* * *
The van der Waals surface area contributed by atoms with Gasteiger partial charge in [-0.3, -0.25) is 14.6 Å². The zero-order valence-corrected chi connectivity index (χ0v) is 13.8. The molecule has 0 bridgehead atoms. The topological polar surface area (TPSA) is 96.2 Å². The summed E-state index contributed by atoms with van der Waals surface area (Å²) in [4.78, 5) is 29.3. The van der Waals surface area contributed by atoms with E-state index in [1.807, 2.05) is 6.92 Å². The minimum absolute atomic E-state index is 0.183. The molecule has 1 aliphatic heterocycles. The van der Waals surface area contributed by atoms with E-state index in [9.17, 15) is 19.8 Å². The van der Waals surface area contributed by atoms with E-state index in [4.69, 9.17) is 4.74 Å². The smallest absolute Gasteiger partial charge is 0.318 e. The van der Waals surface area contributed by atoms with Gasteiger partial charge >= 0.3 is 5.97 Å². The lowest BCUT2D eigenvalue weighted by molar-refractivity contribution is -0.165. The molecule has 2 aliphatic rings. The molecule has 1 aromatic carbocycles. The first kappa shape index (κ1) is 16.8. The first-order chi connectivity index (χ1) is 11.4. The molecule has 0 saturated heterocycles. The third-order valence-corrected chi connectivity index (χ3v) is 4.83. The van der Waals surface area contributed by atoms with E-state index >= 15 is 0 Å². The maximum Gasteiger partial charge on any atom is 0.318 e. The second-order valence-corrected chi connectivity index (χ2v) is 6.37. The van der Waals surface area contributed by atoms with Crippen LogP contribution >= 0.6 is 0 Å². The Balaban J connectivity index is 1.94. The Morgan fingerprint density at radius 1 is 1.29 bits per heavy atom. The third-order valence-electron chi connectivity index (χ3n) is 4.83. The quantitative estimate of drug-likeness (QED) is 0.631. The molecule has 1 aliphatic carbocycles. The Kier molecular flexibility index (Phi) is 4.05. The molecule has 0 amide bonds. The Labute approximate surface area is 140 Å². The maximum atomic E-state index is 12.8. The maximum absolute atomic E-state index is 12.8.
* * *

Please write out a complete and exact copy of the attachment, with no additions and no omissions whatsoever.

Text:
The van der Waals surface area contributed by atoms with Gasteiger partial charge in [-0.3, -0.25) is 14.6 Å². The zero-order valence-corrected chi connectivity index (χ0v) is 13.8. The molecule has 0 bridgehead atoms. The topological polar surface area (TPSA) is 96.2 Å². The summed E-state index contributed by atoms with van der Waals surface area (Å²) in [4.78, 5) is 29.3. The van der Waals surface area contributed by atoms with E-state index in [1.807, 2.05) is 6.92 Å². The minimum absolute atomic E-state index is 0.183. The molecule has 1 aliphatic heterocycles. The van der Waals surface area contributed by atoms with E-state index in [9.17, 15) is 19.8 Å². The van der Waals surface area contributed by atoms with E-state index in [4.69, 9.17) is 4.74 Å². The smallest absolute Gasteiger partial charge is 0.318 e. The van der Waals surface area contributed by atoms with Gasteiger partial charge >= 0.3 is 5.97 Å². The lowest BCUT2D eigenvalue weighted by molar-refractivity contribution is -0.165. The molecule has 2 aliphatic rings. The molecule has 1 aromatic carbocycles. The first kappa shape index (κ1) is 16.8. The first-order chi connectivity index (χ1) is 11.4. The molecule has 0 saturated heterocycles. The third-order valence-corrected chi connectivity index (χ3v) is 4.83. The van der Waals surface area contributed by atoms with E-state index >= 15 is 0 Å². The maximum Gasteiger partial charge on any atom is 0.318 e. The second-order valence-corrected chi connectivity index (χ2v) is 6.37. The van der Waals surface area contributed by atoms with Crippen LogP contribution >= 0.6 is 0 Å². The Balaban J connectivity index is 1.94. The Morgan fingerprint density at radius 1 is 1.29 bits per heavy atom. The third-order valence-electron chi connectivity index (χ3n) is 4.83. The quantitative estimate of drug-likeness (QED) is 0.631. The molecule has 1 aliphatic carbocycles. The Kier molecular flexibility index (Phi) is 4.05. The molecule has 0 amide bonds. The Labute approximate surface area is 140 Å². The maximum atomic E-state index is 12.8. The maximum absolute atomic E-state index is 12.8.